Sent: Monday, April 22, 2013 9:07 AM
To: Odysseas Pentakalos, Ph.D.; openhie-shr
Subject: Re: How closely tied should the HIM and SHR be?

Hi Odysseas, thank you for the great comments. Just cc’ing the list…

On Mon, Apr 22, 2013 at 1:07 PM, Odysseas Pentakalos, Ph.D. odysseas@sysnetint.com wrote:

Hi Hannes,

My view is that the HIM provides the “glue” that ties together all the other components of the OpenHIE.

  • It provides the data transformation services that may be needed to adapt the messages in and out of the overall exchange to the interfaces supported by
    any of the exchanges
  • It provides orchestration needed in the processing of individual messages by one or more registries
  • It can provide the distribution that may be needed to support multiple instances of the SHR (or the CR)
  • It provides centralized handling of security (and probably adapts to the security scheme of the individual CRs)
  • It can provide transaction monitoring and performance monitoring services since it sees every message go by

In summary, I see the HIM forming the perimeter around the other registries which would make the discussion
about how to best store the clinical data in the SHR the focus of only the SHR and which messaging format
to use to exchange data the focus of the HIM.

Best regards,
Odysseas

On 04/22/2013 06:22 AM, Hannes Venter wrote:

Hi Everyone,

I just wanted to kickoff the following question from Mark Tucker’s email threads on this list:

How closely should the HIM and SHR be tied together? Where should the boundary be around them?

My feeling is very closely, given the need for splitting data up to stores such discrete or document,

tasks which might be better in the HIM rather than a little “logic processor” as part of the SHR (or not?).

I look forward to all responses :slight_smile:

Regards

Hannes


Hannes Venter
Software Developer, Jembi Health Systems | SOUTH AFRICA
Mobile: +27 73 276 2848 | Office: +27 21 701 0939 | Skype: venter.johannes
E-mail: hannes@jembi.org


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--

Odysseas Pentakalos, Ph.D., PMP

Chief Technology Officer

SYSNET International, Inc.

2930 Oak Shadow Drive

Oak Hill, Virginia 20171

mailto:odysseas@sysnetint.com

(703) 855-2029


Hannes Venter
Software Developer, Jembi Health Systems | SOUTH AFRICA
Mobile: +27 73 276 2848 | Office: +27 21 701 0939 | Skype: venter.johannes
E-mail: hannes@jembi.org


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Mark,

Thanks for sharing the information about the internal operation of the INPC. It is good to learn more about the internals of this well known HIE.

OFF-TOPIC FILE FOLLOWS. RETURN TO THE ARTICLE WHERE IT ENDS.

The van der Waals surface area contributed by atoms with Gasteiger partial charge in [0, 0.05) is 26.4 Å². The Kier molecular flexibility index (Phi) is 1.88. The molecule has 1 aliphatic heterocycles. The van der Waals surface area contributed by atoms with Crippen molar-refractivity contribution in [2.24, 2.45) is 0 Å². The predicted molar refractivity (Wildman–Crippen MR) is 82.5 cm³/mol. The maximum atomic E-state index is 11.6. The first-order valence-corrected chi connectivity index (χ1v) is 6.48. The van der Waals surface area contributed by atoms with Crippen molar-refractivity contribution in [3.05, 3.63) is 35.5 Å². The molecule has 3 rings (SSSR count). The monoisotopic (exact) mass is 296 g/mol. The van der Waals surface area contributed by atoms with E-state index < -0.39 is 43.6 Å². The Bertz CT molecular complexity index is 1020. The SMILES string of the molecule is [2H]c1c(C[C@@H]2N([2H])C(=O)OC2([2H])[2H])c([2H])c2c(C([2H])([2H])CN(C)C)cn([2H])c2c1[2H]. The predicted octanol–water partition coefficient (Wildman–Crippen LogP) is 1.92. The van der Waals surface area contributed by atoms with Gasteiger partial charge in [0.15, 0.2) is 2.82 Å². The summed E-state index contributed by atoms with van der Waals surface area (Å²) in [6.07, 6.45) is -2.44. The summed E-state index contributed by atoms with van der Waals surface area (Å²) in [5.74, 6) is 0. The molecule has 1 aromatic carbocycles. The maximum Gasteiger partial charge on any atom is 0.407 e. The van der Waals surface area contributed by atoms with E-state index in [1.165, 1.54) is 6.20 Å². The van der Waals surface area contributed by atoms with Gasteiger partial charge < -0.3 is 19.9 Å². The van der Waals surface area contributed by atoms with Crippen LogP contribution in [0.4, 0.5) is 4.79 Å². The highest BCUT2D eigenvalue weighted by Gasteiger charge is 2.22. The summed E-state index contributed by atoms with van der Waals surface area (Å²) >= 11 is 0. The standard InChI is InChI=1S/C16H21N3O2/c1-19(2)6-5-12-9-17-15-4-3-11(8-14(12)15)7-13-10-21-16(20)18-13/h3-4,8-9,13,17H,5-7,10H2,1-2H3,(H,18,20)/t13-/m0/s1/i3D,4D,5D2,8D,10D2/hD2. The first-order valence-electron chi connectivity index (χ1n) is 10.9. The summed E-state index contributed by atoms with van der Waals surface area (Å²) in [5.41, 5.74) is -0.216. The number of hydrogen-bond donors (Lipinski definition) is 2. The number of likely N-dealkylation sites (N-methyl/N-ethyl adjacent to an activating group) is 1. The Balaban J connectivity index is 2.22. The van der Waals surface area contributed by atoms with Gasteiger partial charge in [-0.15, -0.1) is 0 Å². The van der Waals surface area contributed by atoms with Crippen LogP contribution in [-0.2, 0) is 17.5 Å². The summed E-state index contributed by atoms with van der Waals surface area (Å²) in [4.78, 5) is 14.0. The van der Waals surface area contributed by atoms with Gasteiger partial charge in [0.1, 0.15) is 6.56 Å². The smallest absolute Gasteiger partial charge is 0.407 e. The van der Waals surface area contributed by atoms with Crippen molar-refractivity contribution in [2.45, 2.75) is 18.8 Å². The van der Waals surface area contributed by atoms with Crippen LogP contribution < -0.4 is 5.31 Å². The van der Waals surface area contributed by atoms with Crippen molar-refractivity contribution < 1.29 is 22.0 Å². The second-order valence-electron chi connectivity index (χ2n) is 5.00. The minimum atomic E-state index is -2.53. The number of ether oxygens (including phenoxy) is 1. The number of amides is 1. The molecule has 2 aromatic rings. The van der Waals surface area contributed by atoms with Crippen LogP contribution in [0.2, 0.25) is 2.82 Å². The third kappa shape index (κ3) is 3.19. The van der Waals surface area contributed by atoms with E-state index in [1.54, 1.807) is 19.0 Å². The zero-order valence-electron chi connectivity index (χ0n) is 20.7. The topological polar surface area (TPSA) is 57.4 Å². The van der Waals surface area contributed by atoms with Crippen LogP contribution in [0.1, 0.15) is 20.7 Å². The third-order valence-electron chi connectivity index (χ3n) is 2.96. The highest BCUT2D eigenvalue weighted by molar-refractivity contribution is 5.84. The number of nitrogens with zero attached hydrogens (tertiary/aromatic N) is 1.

My point was not so much that the HIM will provide a lot of orchestration but rather that if there is orchestration needed in a particular use
case, then that orchestration should reside on the HIM and not the individual registries. Each of the registries and other services of the HIE
should be really good at what they do and the design decisions used to put them together should be made independently of the the particular
messaging technologies that will be used by external entities to interact with them.

By requiring the SHR to deal with HL7 v2 we are in my opinion unnecessarily tying its operation to a particular messaging standard. If we
can dictate that all the consumers of the HIE will have to use HL7 v2 to interact with the HIE then that may not be an issue. If we anticipate
that we may run into HIE consumers that will prefer some other messaging technology, it becomes important to keep the SHR focused
on efficiently storing and providing access to clinical (and maybe financial data) and let the HIM deal with adapting external messaging standards
to internal APIs.

I am curious at to what message rates are you processing on a daily basis from all the data providers, if you don't mind sharing?

Thanks,
Odysseas

···

On 04/22/2013 01:34 PM, Tucker, Mark wrote:

I realize that many people, Odysseas and Hannes in particular, see the HIM as providing significant orchestration.

I'm coming to think of as **sometimes providing orchestration** --

The point of my naming it "a V2 Backbone" was to emphasize the role of V2.

It seems true to me that if the edge nodes create "perfect HL7" for insertion into the SHR, then there is nothing (little) for the HIM to do, and it seems natural that that SHR accept the V2 and process it. . I think it is important for the SHR and the edge nodes to use the same representation (V2)